Fair warning: I’m the ultimate unreliable narrator, with a memory so selective it might as well not exist. When I go back to old journals, I often don’t recognize myself, much less the friends I mention. Scott? Ellie? Frank? Who are these people? Ed is a lot more memorable. He made sure of that.
When I met him in New York, some time in the 1980s, Ed Baynard wasn’t as famous as he once was but he still knew everyone and was very social, very vivid: a man about Downtown. I knew his name from the posters and notecards that had long been a staple of the MoMA museum shop: his signature flowers in vases, at once restrained and exuberant, chic and unfashionably sincere.
At first, we spent more time on the phone than we did in person, but once we clicked, shortly after he’d moved to a big loft on 23rd Street, we saw each other pretty regularly. I began to get a better idea of what Ed did before and after his success as a painter and printmaker. It’s still a jumble to me; he’d had so many lives—each one more fabulous than the next—that I wasn’t sure what to believe. If there was something mythic about Ed, it only added to his aura. The more he revealed, the more mysterious he became.
Ed’s 23rd Street loft was a great New York apartment. The front room, his studio, had a wall of windows onto the street and a large table full of fresh and fading flowers, regularly replenished from the sprawling market a few blocks west. Another table held stacks of drawing pads, jars of brushes, and countless tubes of paint and watercolors. Canvases, most of them work in progress, lined the walls or perched on an easel. For a visitor, it was all wonderfully extravagant; for Ed, it was matter of fact—all in a day’s work.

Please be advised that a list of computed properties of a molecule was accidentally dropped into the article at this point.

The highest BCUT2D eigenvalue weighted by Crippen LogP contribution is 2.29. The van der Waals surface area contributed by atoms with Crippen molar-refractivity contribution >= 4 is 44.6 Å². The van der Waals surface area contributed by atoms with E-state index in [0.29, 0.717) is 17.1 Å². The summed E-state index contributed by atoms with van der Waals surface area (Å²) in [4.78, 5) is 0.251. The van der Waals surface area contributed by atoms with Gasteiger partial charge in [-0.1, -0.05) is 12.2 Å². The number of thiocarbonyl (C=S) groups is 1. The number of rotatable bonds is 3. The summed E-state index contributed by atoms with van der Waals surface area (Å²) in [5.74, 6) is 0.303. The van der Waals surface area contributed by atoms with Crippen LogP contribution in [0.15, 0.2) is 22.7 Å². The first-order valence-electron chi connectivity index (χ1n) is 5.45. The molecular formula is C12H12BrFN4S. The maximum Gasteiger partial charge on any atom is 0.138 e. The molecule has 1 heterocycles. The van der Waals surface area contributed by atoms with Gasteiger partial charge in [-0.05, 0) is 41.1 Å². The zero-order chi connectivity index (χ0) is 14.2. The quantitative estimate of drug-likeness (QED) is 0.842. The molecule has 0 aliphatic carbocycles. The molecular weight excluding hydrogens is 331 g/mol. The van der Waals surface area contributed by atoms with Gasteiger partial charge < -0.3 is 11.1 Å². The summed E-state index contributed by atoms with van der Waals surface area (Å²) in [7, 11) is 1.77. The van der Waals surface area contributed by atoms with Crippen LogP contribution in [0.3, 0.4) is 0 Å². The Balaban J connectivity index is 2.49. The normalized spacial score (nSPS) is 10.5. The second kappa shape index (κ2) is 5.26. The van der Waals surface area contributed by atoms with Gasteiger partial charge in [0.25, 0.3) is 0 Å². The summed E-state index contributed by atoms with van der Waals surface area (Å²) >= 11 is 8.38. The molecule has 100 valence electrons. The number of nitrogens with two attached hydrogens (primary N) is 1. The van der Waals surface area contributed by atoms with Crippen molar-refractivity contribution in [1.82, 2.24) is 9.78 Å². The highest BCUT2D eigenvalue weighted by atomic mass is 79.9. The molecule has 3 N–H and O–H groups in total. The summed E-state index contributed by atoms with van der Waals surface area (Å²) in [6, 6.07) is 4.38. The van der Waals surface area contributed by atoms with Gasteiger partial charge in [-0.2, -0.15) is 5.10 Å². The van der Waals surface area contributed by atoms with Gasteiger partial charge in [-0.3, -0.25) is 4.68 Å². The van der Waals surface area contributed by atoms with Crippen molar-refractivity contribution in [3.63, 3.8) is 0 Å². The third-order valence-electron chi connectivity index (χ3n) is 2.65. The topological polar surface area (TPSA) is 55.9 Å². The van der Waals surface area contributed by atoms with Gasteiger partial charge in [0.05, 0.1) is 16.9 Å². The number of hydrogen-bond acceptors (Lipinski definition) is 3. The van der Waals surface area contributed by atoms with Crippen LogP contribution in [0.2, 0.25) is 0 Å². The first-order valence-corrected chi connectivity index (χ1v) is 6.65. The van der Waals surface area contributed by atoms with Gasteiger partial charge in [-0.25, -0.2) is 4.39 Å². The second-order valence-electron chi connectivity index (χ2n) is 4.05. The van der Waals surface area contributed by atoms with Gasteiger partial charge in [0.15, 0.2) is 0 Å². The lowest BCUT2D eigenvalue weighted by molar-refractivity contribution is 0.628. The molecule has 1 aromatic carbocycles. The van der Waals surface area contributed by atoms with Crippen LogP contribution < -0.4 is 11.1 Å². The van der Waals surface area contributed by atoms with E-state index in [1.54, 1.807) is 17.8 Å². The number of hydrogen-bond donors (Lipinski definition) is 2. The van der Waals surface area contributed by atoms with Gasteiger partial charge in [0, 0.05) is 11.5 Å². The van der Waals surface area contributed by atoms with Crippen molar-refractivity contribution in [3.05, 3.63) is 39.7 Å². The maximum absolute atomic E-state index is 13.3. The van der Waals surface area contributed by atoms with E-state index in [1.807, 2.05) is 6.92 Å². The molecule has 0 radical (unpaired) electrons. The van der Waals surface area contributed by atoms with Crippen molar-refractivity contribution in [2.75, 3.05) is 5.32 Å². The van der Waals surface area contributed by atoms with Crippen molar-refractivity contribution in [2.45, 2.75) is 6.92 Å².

The art pottery vases and bowls that appear in so many of his pictures were displayed on shelves in a passageway and niches leading back into his kitchen. Their colors, glazes, and lovely imperfections were so rich and painterly they already looked like Baynards. When Ed lost the loft, only a fraction of the pottery survived his move to Hell’s Kitchen. His studio space was radically reduced, but it still had windows on the street. He insisted he was happy there, and he worked constantly.
Maybe it was just that Ed was more open to showing work than he had been before, but almost every time I visited him on 44th Street, he had a new series of drawings or paintings on display. And he always felt that they were better than the last series. I usually thought they were equally strong: confident, elegant, and classically Baynard, without ever feeling retro. With few exceptions, they were variations on the theme of flowers and containers, usually painted from life.
It was exciting to see him so productive but sad to realize how much work was simply accumulating, stacked against the wall, unseen except by a few close friends and the occasional dealer or dealer-adjacent connection. The situation was daunting, but Ed seemed undeterred. I’d never known him so energized by his work and determined to make the best of his new circumstances. He cleared a small plot of dirt in front of his building and planted a garden; taking care of it made him a fixture in the neighborhood. He liked turning New York into a small town where he knew a little bit of everybody’s business.